Thursday was a big day for moshtix. We had over 1.5m phone call attempts to our ticketing hotline, and our website registered more than 3.6m page impressions. That type of demand for one event is pretty amazing, and a great reflection of the incredible significance that Splendour in the Grass now has on the Australian festival calendar.
In preparing for Splendour in the Grass 2010, we analysed data from previous years and prepared ourselves accordingly, taking into account the additional demand that this years incredible line up would generate. The two pre-sales went very smoothly as expected, however the demand for tickets on Thursday, particularly on the internet, exceeded everyones expectations. We estimate that at least twice the number of people applied for tickets compared to last year. Inevitably, some fans had a very frustrating experience when trying to secure tickets which we regret. As always, we take our customers feedback very seriously and are in the process of reviewing the days events in detail to identify any areas that can be improved.
As most regular ticket buyers will know, all major ticketing companies at some stage will experience criticism when demand for certain events significantly exceeds supply. They can also receive criticism when the customers experience in trying to secure tickets is not in line with their expectations. We received criticism on both fronts yesterday, and again, we regret the inconvenience those customers experienced. Coincidentally, the day after Splendour went on sale, one of Australias major ticket retailers was criticised regarding availability and performance around a major on-sale, something we empathised with.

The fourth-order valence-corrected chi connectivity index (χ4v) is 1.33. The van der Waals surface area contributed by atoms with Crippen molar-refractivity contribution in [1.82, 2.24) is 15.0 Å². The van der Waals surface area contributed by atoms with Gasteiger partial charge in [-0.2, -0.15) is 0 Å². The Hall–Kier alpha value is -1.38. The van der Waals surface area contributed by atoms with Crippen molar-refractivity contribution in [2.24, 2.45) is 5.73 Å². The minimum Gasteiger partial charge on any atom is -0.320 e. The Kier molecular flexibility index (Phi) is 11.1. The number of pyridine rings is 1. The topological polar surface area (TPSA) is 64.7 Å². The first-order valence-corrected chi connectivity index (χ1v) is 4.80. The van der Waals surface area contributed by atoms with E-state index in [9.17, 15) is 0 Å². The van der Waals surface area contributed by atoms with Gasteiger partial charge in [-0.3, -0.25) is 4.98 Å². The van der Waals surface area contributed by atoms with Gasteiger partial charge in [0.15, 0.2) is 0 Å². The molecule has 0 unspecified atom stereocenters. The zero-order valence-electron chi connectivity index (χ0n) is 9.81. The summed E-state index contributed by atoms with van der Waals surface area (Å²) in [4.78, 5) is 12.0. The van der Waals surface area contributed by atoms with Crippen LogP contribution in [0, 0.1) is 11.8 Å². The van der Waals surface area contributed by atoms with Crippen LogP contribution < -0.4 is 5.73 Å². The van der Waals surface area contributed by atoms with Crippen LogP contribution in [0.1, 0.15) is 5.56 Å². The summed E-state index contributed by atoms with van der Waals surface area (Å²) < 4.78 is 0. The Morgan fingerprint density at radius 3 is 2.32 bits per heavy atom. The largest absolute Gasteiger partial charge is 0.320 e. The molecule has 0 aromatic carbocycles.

moshtix is extremely proud to be the ticketing provider for the 2010 Splendour in the Grass festival. We are also very proud of the position we have established in the Australian market as the preferred ticketing provider for major festival and outdoor events. That reputation has been built over many years and thousands of successful events. We have learned much from Thursday’s on sale and look forward to working closely with the Splendour in the Grass promoters to deliver an incredible festival in 2010.
They posted the link to this apology on Facebook, and needless to say, it wasn’t terribly well received. Incredibly obvious examples of this below.
A formal statement is all well and good, and they should be congratulated for recognising that there was a problem at all. So, kudos Moshtix, you kind of said sorry. The problem with this approach is that when a brand/company releases a formal statement, it absolutely comes across that way – which means no one has anything to relate to. There’s no personality, and it’s hard to empathise, making it relatively ineffective.